Location: North Coast.
Area: 4669 km2.
Capital: Tumbes (7 masl)
Altitude: Minimum: 5 masl (Aguas Verdes)
Maximum: 134 masl (Cañaveral)


Puerto Pizarro
     

Tumbes River

Countryside

Punta Sal

In Tumbes, summer is eternal, and the surroundings resemble Paradise. The fact it lies so close to the Equator has determined the landscape, which teems in plantlife. Its history dates back centuries, when the Tumpis, a tribe who were excellent sailors, settled in the far northwest of Peru. These were the first natives discovered by the Spaniards in 1532.

The superb beaches of Tumbes and its warm sea are ideal for surfing and underwater fishing. The beach of Punta Sal is considered one of the finest on the Peruvian coast for its pure white sands and a sea ideal for water sports. North of the city of Tumbes lies Puerto Pizarro, the gateway to the National Mangroves Sanctuary. The mangroves have formed vast clumps of water-borne forests which have created a unique eco-system linking the river and the sea. The mangroves are the breeding grounds for black scallops, which are served up in Tumbes' most famous dish, the cebiche de conchas negras. Other mouth-watering local recipes include ají de langostinos (spicy shrimp strew) and majarisco (plantain served in a shellfish sauce).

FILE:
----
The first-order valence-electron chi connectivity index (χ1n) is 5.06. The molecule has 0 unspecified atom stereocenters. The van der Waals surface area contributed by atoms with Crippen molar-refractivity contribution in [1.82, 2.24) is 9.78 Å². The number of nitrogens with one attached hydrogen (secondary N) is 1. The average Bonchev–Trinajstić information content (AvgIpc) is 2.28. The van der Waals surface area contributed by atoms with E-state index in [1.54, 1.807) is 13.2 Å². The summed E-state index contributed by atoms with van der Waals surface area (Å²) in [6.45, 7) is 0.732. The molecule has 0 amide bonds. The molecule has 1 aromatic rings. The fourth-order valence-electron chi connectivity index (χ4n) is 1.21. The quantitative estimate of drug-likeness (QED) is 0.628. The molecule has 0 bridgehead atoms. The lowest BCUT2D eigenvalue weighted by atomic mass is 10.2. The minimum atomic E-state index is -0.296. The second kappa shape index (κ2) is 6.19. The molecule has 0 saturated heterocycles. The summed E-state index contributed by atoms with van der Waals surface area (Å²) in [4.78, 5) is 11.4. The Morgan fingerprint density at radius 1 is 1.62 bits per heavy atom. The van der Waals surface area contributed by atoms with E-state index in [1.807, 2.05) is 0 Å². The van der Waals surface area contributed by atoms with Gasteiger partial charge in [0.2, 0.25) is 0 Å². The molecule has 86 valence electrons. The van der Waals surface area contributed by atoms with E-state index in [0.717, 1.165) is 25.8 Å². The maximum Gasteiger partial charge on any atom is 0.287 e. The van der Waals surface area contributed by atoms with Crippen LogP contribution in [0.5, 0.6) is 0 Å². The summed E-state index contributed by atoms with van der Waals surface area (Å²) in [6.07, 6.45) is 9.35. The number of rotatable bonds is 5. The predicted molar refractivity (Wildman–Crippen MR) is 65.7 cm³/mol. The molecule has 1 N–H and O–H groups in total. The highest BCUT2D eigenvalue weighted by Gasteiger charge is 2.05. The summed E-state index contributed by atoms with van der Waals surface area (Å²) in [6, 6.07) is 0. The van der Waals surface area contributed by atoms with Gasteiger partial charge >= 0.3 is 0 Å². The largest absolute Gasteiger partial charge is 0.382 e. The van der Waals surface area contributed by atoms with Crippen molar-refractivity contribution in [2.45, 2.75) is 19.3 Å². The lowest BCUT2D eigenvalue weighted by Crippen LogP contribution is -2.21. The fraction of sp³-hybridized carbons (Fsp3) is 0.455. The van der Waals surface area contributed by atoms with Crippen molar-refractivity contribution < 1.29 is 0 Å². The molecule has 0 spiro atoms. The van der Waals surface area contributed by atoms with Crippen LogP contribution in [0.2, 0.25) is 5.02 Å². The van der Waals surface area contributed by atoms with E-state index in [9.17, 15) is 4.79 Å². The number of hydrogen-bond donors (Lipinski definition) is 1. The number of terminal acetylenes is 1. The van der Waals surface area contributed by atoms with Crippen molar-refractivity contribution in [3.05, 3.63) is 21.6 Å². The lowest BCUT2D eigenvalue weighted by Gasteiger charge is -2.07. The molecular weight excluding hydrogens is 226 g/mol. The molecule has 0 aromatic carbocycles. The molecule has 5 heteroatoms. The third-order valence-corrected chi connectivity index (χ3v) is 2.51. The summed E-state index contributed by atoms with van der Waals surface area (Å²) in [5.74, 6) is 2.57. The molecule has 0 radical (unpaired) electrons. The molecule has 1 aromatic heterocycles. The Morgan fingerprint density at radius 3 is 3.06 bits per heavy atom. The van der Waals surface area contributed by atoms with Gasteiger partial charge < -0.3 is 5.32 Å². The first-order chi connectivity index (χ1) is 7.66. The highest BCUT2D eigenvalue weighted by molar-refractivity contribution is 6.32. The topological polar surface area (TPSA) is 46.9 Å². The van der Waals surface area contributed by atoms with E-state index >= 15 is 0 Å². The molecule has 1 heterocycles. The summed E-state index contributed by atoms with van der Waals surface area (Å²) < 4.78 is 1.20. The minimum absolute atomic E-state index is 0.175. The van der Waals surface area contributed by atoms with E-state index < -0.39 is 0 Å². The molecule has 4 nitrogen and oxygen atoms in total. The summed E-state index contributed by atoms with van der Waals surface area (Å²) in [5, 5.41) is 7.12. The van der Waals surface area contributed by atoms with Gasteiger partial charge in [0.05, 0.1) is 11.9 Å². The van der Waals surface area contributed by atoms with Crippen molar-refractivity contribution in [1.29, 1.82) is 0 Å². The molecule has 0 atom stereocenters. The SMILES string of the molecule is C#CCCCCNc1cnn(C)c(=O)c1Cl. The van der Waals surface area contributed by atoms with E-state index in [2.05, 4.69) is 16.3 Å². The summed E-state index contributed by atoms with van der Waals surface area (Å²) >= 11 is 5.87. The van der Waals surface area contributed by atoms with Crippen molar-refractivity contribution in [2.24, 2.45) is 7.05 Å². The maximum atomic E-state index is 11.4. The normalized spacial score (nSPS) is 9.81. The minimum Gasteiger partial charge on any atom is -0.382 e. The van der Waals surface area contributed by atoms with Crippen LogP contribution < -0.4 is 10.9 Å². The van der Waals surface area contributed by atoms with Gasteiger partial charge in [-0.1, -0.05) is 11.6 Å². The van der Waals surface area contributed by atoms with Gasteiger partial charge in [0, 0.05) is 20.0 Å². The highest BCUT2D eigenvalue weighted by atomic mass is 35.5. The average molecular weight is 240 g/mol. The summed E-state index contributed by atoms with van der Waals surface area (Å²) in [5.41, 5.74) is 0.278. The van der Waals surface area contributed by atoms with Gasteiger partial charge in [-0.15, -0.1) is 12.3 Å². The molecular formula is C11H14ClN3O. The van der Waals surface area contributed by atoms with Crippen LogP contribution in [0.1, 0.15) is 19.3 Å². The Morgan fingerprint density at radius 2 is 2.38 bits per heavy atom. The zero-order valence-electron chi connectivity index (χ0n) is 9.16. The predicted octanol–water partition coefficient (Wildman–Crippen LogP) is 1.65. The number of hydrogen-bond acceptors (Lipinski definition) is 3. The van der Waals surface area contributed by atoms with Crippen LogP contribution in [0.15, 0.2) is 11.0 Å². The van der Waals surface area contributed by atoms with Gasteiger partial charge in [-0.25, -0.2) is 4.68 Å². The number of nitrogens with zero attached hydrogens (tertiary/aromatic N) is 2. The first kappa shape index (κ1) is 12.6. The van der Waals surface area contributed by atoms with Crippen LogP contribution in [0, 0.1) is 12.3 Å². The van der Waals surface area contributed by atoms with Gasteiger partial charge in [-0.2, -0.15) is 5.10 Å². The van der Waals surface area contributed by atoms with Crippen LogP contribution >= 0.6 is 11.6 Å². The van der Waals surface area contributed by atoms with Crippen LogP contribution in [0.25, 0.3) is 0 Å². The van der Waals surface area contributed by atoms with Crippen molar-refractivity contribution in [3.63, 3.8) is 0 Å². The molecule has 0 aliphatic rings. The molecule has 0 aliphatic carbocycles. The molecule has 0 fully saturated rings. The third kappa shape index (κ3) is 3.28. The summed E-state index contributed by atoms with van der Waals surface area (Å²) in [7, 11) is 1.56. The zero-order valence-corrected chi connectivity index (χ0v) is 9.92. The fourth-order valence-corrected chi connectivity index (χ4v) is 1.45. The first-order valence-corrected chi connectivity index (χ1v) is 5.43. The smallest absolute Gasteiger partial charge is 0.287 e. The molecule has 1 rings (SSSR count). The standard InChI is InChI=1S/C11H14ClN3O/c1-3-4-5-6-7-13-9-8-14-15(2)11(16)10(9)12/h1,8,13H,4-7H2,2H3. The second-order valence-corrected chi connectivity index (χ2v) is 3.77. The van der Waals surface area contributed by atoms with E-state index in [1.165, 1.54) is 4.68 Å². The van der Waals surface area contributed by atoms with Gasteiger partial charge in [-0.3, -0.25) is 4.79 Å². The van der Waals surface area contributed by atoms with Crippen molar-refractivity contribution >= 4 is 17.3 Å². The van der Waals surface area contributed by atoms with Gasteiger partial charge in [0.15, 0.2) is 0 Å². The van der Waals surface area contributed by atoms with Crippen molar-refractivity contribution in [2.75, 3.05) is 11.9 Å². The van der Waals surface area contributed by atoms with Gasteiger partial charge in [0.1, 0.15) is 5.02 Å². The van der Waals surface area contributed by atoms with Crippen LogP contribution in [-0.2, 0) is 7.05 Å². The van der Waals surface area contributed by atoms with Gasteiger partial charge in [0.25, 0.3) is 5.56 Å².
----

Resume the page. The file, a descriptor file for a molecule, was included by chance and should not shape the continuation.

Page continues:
South of Tumbes lies Zorritos, the town which received its name from workers involved in drilling the first oilwell in the area, back in 1863. Not far from Zorritos lies the Bocapán beach, where visitors can swim in Hervideros, natural hot springs bubbling with iodized salts.